614 F.3d 273 (6th Cir. 2010), 09-3287, Paige v. Coyner
|Citation:||614 F.3d 273|
|Opinion Judge:||RONALD LEE GILMAN, Circuit Judge.|
|Party Name:||Martha PAIGE, Plaintiff-Appellant, v. Kimberly COYNER, In her individual and official capacities; Board of Commissioners, Warren County; Warren County Port Authority, Defendants-Appellees.|
|Attorney:||Stephen A. Simon, Tobias, Kraus & Torchia, Cincinnati, Ohio, for Appellant. Mark H. Troutman, Isaac, Brant, Ledman & Teetor, LLP, Columbus, Ohio, for Appellees. Stephen A. Simon, David Torchia, Tobias, Kraus & Torchia, Cincinnati, Ohio, for Appellant. Mark H. Troutman, Steven G. LaForge, Isaac, B...|
|Judge Panel:||Before: BOGGS and GILMAN, Circuit Judges; McCALLA, Chief District Judge.[*] GILMAN, J., delivered the opinion of the court. BOGGS, J. (pp. 284-85), delivered a separate concurring opinion. McCALLA, Chief D.J. (pp. 285-87), delivered a separate opinion concurring in the judgment. BOGGS, Circuit Ju...|
|Case Date:||July 26, 2010|
|Court:||United States Courts of Appeals, Court of Appeals for the Sixth Circuit|
Argued: Jan. 15, 2010.
[Copyrighted Material Omitted]
Martha Paige sued a county official and two county entities pursuant to 42 U.S.C. § 1983, which provides a cause of action against those who violate a person's constitutional rights while acting under color of state law. Paige alleged that after she raised concerns at a public hearing regarding a proposed interstate-highway project, the county official retaliated against Paige by calling her employer and saying false things about her speech. Because Paige's employer was involved in the development of commercial properties in the county, the employer allegedly fired Paige as a result of the county official's call. Paige contends that the county official intended this result when making the call, thereby violating Paige's First Amendment right of free speech.
One of the county entities filed a motion to dismiss pursuant to Rule 12(b)(6) of the Federal Rules of Civil Procedure. It argued that Paige had failed to state a claim for which relief can be granted because she did not allege any " state action" by her employer, as purportedly required under § 1983. The district court granted the motion and sua sponte dismissed the case against the remaining two defendants. For the reasons set forth below, we REVERSE the judgment of the district court and REMAND the case for further proceedings consistent with this opinion.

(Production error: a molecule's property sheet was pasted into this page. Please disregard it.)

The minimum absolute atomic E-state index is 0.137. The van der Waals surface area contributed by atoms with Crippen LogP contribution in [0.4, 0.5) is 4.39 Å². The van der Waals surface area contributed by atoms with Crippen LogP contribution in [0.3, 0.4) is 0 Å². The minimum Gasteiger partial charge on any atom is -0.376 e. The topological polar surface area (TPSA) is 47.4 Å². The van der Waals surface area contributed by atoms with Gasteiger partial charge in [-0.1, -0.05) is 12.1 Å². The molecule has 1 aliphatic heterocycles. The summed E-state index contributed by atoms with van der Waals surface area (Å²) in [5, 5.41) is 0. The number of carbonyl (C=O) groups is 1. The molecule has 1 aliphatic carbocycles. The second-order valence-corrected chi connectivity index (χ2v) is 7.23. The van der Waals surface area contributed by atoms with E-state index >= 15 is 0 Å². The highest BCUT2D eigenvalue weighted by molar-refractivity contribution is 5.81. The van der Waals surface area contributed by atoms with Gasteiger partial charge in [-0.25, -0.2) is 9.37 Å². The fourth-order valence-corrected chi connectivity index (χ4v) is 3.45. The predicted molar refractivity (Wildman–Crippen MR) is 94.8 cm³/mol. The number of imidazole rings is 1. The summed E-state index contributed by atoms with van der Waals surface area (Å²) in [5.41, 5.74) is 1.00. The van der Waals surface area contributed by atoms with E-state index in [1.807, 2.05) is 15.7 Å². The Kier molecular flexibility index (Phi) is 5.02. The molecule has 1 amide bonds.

A. Factual background
Paige is a long-time resident of Warren County, Ohio, where she owns a large farm with her husband. In March 2002, she began working as an accountant for Bunnell Hill Development Company, which privately develops commercial properties in the area, including Warren County.
When Paige learned of a proposed road-construction project in 2005 that would interfere with her property, she and her neighbors attended several public meetings to oppose the project and to voice their opinions regarding Warren County's development plan. Paige was subsequently elected president of the Residents' Association of West Central Warren County (Residents' Association). Bunnell Hill was allegedly aware of Paige's " civic activities" and never objected to them.
On August 6, 2007, Paige attended a public meeting held by the Warren County Port Authority, which was established to encourage economic development in Warren County. She had concerns about a proposed interstate-highway project in nearby Monroe, Ohio for which the Port Authority would be a source of funds. Before the meeting started, Kimberly Coyner approached Paige. Coyner is Director of the Warren County Office of Economic Development and Executive Director of the Warren County Port Authority. When Coyner spoke to Paige, Coyner incorrectly identified Paige's employer as Henkle Schueler and Associates (a company affiliated with Bunnell Hill) and asked how long Paige had been employed there. Paige corrected Coyner and informed her that Paige had been working for Bunnell Hill for more than five years. No one else overheard this exchange between Paige and Coyner.
Once the meeting began, several residents spoke up about the proposed interstate project, including Paige. When Paige spoke, she identified herself as a resident of Warren County and as president of the Residents' Association. She alleges that at no time during her public comments did she identify herself as an employee of Bunnell Hill or " give any indication whatsoever that her remarks should be associated with anyone other than herself in her capacity as private citizen and president of the Residents' Association."